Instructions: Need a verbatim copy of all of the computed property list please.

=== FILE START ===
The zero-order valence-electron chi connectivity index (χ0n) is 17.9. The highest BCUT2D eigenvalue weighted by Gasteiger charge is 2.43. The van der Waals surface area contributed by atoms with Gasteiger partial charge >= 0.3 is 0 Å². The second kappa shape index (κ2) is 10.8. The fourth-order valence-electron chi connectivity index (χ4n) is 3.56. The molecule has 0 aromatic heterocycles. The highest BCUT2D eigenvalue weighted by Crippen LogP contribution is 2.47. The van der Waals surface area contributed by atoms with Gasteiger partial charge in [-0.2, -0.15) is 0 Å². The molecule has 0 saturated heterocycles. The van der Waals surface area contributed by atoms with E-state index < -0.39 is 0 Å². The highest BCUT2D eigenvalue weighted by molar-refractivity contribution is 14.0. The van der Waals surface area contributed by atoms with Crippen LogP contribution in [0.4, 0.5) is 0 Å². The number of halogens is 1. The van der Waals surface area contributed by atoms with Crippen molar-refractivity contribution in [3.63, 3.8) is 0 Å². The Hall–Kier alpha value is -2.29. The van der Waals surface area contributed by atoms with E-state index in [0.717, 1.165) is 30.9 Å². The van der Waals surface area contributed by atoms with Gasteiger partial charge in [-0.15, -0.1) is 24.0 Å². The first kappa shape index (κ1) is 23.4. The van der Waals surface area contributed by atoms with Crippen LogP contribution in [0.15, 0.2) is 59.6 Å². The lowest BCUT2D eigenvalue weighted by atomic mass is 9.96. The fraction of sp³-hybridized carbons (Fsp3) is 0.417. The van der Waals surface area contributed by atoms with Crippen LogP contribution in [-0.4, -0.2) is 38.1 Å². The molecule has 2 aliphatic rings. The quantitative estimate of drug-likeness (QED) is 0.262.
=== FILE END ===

The zero-order valence-electron chi connectivity index (χ0n) is 17.9. The highest BCUT2D eigenvalue weighted by Gasteiger charge is 2.43. The van der Waals surface area contributed by atoms with Gasteiger partial charge >= 0.3 is 0 Å². The second kappa shape index (κ2) is 10.8. The fourth-order valence-electron chi connectivity index (χ4n) is 3.56. The molecule has 0 aromatic heterocycles. The highest BCUT2D eigenvalue weighted by Crippen LogP contribution is 2.47. The van der Waals surface area contributed by atoms with Gasteiger partial charge in [-0.2, -0.15) is 0 Å². The molecule has 0 saturated heterocycles. The van der Waals surface area contributed by atoms with E-state index < -0.39 is 0 Å². The highest BCUT2D eigenvalue weighted by molar-refractivity contribution is 14.0. The van der Waals surface area contributed by atoms with Crippen LogP contribution in [0.4, 0.5) is 0 Å². The number of halogens is 1. The van der Waals surface area contributed by atoms with Crippen molar-refractivity contribution in [3.63, 3.8) is 0 Å². The Hall–Kier alpha value is -2.29. The van der Waals surface area contributed by atoms with E-state index in [0.717, 1.165) is 30.9 Å². The van der Waals surface area contributed by atoms with Gasteiger partial charge in [-0.15, -0.1) is 24.0 Å². The first kappa shape index (κ1) is 23.4. The van der Waals surface area contributed by atoms with Crippen LogP contribution in [0.15, 0.2) is 59.6 Å². The lowest BCUT2D eigenvalue weighted by atomic mass is 9.96. The fraction of sp³-hybridized carbons (Fsp3) is 0.417. The van der Waals surface area contributed by atoms with Crippen LogP contribution in [-0.4, -0.2) is 38.1 Å². The molecule has 2 aliphatic rings. The quantitative estimate of drug-likeness (QED) is 0.262.